The peace committee talks with the families. If there is violence in a family, the woman can get help from the Asayiş. In Hileli meanwhile it’s socially disapproved for a man to hit his wife—that’s all but come to a stop. In other districts it’s still present in places. Here it was usual for the television to be on 24 hours in an apartment, with Turkish broadcasts in Arabic language—that was a big problem. But when the energy suddenly went off, so did the TVs, and people’s minds were cleared to do something else.
Many women are married off very young, even as children, so that there will be no extramarital pregnancies. Now they see that education is good for them, that they can have a better life.
Once a week we go out and collect a little money—it’s a symbolic way to help. We distribute the weekly newspaper (Rohahi) —it’s very cheap, so everyone can read it. It appears in Arabic and Kurdish. When we all get together now, our topics are not gossip and chitchat as before, but political developments and the women’s organization. We know it all here in the district.
In many districts there are also so-called women’s houses. They aren’t women’s safe houses like in Germany, but houses where women can get together and educate one another and talk about heir problems. They frequently offer classes in computers, language, and sewing.
The most important work of the women’s houses is however to provide assistance against social sexism. “The women come to us, when they have a problem. Not only the Kurdish women but also the Arab women,” says a representative of the women’s houses, Serê Kaniyê.
We witnessed such an inquiry. Two older Arab women arrived and asked the women at the women’s house for help. “Through the commune system we know every family,” says Serê Kaniyê, “we know every family’s economic situation, and we know who hits his wife and his children. We go directly there and speak with those affected, until it gets to a solution.” She agrees on a date with the two women, to find a solution for their problem.
The commune is a place not only of self-organization but also of social conflict resolution. It concerns itself with social problems in the districts, support of poorer members of the commune, and the just distribution of fuel, bread, and foodstuffs. Meetings of the commune handle not only conflicts, the usual neighborhood fights, but also violence against children, and resolution is attempted. In Dêrik we attended a meeting of representatives of a commune: they were discussing the case of a family that had tied up a child. This behavior was now monitored and controlled. If the misbehavior continues, the children will be taken to a protected place.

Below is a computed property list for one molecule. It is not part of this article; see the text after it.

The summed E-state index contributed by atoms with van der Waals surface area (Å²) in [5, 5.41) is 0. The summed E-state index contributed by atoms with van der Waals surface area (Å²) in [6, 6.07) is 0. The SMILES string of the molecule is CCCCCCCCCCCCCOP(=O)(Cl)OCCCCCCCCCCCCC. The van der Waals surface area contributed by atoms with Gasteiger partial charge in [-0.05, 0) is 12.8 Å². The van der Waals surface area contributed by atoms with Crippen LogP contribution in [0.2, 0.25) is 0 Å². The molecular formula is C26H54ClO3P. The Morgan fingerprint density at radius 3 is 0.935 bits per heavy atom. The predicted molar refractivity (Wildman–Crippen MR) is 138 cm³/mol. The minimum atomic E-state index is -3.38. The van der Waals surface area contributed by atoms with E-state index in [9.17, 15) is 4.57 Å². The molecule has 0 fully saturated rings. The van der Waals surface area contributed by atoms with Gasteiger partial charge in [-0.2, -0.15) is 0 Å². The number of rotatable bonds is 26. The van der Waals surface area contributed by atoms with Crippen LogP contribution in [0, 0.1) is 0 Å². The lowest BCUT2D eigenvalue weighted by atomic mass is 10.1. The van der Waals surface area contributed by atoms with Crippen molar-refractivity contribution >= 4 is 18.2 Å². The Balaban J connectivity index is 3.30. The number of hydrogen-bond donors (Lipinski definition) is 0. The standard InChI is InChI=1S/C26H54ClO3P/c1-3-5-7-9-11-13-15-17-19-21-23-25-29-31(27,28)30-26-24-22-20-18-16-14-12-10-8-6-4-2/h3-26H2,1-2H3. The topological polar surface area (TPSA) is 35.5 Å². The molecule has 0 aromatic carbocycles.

Translated by Janet Biehl. The original article appeared in the July-August 2014 issue of the German-language periodical Kurdistan Report. See http://www.kurdistan-report.de/index.php/archiv/2014/174/154-ziel-ist-eine-demokratische-loesung-fuer-den-gesamten-mittleren-osten
In the United States in 1965, the environmental crisis was still inchoate. Rachel Carson’s eloquent Silent Spring had raised the alarm about pesticides and herbicides. Smog and soot were choking the cities, and toxic chemicals were polluting the waterways. Congress had passed a few weak pieces of clean air and water legislation, but they were not making much difference. The first Earth Day was five years away.
But in 1965 the prescient author Murray Bookchin was already writing about not only these issues but climate change (or rather, what would later be called climate change, or the greenhouse effect, or global warming—none of those terms were yet in use). “Air pollution is a threat not only to public health but also tho the stability of our weather,” he wrote that year:
Man’s increased burning of coal and oil is annually adding 600 million tons of carbon dioxide to the air, or about .03 percent of the total atmospheric mass. During the past one hundred years, he has contribute 260 billion tons, or 13 percent more of the gas to the earth’s atmosphere.
Bookchin wasn’t a climate scientist—he was an aspiring science journalist. His source was a brief article in a scientific journal: J. M. Stagg, “Atmospheric Contamination and Climatic Stability,” New Scientist 23 , pp. 627-28. But he inferred the consequences:
This blanket of carbon dioxide tends to raise the atmosphere’s temperature by intercepting heat waves going from the earth into outer space.
Rising temperatures would lead to climate disruption:
Meteorologists believe that he immediate effect of increased heat leads to violent air circulation and increasingly destructive storms.
Then Bookchin took a daring speculative leap: